Headstart Microservices Architecture using AWS Lambda in your favorite programming language (Node.js or Python or JAVA)

The way we build software has changed stupendously from Monolithic Architecture (MLA) using single programming language to a Microservices Architecture (MSA) where pieces of code developed in multiple different programming language that fits the problem in hand. Microservice has numerous benefits and encourages Single Responsibility Principle (SLP) with quick deployment and easy to change lifecycle without impacting the fatty software.

AWS offers easy way to implement microservices through RESTful APIs wrapped against AWS Lambda functions in a server less backend that can auto scale with built in security via its IAM. AWS offers 12 months free tier which enable you to get hands-on experience with AWS Cloud Services.

To demonstrate the power of AWS API Gateway & Lambda, I quickly dropped my flicker photo search node.js code as lambda function wrapped in AWS API Gateway and exposed it as REST API Endpoint.


var Client = require('node-rest-client').Client;
var _ = require("underscore");
var json2xls = require('json2xls');
var fs = require('fs');
//API Explorer : https://www.flickr.com/services/api/explore/flickr.photos.search
var flickr_api_endpoint = "https://api.flickr.com/services/rest/?method=flickr.photos.search&format=json&nojsoncallback=1";
var flickerPhotos = [];
exports.handler = function (request, context) {
//1) Resolve input and execute REST calls
try {
var flickr_api_key = request.api_key;
var flickr_search_tags = request.search_tags;
var flickr_search_text = request.search_text;
var flickr_search_limit = request.search_limit;
var flickr_search_currentpage = request.search_currentpage;
flickr_api_endpoint = flickr_api_endpoint + "&api_key=" + flickr_api_key + "&tags=" + flickr_search_tags + "&text=" + flickr_search_text + "&per_page=" + flickr_search_limit + "&page=" + flickr_search_currentpage
var client = new Client();
client.registerMethod("flickrSearch", flickr_api_endpoint, "GET");
catch (e) {
context.fail("Something wrong in the input! please check. [" + e.message + "]");
//2) Process REST call response and send it back to the client.
var args = { headers: { "Content-Type": "application/json", "Cache-Control": "no-cache" } };
client.methods.flickrSearch(args,function (res, rawdata) {
try {
console.log("Length = [" + res.photos.photo.length + "]");
_.each(res.photos.photo, function (item, index, list) {
//console.log("http://farm" + item.farm + ".staticflickr.com/" + item.server + "/" + item.id + "_" + item.secret + "_b.jpg");
flickerPhotos[index] = "http://farm" + item.farm + ".staticflickr.com/" + item.server + "/" + item.id + "_" + item.secret + "_b.jpg";
catch (e) {
view raw flickerphotos.js hosted with ❤ by GitHub

AWS lambda does not support 3rd party npm so make sure to upload all of your 3rd party node_modules. AWS Lambda & API Gateway Getting Started guide will be your good head start.


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Inbound Email processor using Node.JS Mail-Notifier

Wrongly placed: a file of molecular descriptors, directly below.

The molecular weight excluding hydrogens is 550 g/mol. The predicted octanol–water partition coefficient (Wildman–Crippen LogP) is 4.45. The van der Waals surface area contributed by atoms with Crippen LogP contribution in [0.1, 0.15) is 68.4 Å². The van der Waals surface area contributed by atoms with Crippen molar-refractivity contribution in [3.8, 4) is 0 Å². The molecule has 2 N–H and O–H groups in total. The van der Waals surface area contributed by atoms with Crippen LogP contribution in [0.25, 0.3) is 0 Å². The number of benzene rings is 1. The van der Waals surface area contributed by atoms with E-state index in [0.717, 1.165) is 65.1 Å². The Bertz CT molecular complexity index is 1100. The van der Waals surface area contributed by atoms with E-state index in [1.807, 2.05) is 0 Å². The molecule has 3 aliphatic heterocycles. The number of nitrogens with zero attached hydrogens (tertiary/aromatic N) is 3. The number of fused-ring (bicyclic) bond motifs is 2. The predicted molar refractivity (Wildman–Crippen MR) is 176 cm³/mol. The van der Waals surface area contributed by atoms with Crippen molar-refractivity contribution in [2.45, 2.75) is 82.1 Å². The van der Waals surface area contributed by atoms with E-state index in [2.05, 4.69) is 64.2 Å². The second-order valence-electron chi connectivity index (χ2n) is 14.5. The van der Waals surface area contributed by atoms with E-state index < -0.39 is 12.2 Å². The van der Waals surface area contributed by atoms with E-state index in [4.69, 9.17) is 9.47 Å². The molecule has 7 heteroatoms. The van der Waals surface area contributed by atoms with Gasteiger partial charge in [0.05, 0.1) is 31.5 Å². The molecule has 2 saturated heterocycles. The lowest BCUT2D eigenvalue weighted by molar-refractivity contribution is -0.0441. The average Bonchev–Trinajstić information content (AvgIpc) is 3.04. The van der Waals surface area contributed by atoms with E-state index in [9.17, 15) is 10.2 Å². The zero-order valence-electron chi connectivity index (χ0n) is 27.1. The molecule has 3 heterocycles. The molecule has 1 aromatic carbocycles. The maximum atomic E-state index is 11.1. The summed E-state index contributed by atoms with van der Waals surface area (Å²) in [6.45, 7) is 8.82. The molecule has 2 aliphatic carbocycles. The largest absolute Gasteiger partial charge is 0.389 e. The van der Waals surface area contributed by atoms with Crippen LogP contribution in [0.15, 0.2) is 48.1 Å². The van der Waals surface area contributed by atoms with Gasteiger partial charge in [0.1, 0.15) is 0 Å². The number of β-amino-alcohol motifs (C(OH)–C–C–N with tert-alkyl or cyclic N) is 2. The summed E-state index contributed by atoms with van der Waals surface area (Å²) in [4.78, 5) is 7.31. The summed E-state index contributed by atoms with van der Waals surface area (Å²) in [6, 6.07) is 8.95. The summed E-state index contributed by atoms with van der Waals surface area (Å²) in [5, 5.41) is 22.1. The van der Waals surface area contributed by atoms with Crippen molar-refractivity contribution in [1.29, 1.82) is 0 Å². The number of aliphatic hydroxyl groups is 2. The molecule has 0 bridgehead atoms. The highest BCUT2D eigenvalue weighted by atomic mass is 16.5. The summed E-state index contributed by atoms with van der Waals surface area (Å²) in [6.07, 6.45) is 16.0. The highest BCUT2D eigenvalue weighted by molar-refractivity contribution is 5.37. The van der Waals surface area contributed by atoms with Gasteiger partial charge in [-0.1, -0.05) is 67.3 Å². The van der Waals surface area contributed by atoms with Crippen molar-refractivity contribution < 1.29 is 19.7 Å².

I have written a simple but full fledged inbound email processor application using mail-notifier npm which internally uses imap & mailparser. The complete source code is in my Git Repository for download or clone


[Note: Image created using Lucid chart online diagramming tool]

In this application, I have taken care of the following business functionalities

  1. Continuously look for all incoming email messages
  2. When email arrived, process it and form a modified email JSON object with the following properties
    • From
    • To
    • Subject
    • Plain Text Body
    • Message ID
    • Date of the email
    • Attachments
  3. Keep the configurations in a separate config file i.e. Email credentials, Mongo connection string etc.
  4. Save the email object into Mongo DB store
  5. Save the email object as .txt/.json file in “uploads” folder
  6. Iterate through attachments if any and store it in “uploads” folder [TODO: MongoDB GridFS]


How to run the application?

  1. Clone the repository or download the zip and extract into a folder
  2. set the SMTP configuration in “config.js” – use your email credentials
  3. Set MongoDB configuration – this is optional; if you don’t need it then comment out following line in “mailprocessor.js”
    1. db.save(JSON.stringify(msg));
  4. Set mongo collection as “emails” – This is applicable only if point # 3 is valid.
  5. run “npm update” – this will download all the dependent node_modules recognized from the package.json
  6. run “node mailprocessor.js”


Why I created this?

  • Business Motive – We have our home-grown helpdesk / ticketing system for our employees to make any kind of support tickets online however employees are comfortable in sending helpdesk tickets thru email to helpdesk@ourdomain.com; it is our process that the helpdesk / IS team should make a ticket entry for every request received thru email. This application is built to automate ticket creation from email.
  • Passion – I wanted to try out in Node.JS as it is very simple due to the availability of loads of ready made NPMs but choosing the correct npm is the key
  • No full-fledged sample – During the course of development I could not find complete references and samples easily i.e. mailparsing, attachments etc. I collected lot of references from stackoverflow Q&As

Scope for improvement (or TBD)

  1. Email filters and rules to process only those emails which matches a specific condition
  2. Store the attachments in the MongoDB GridFS


  •  JavaScript IDEWebMatrix, it is free from Microsoft and simple to use with ability to integrate with Git Repo
  • MongoDB Query Analyser – MongoVUE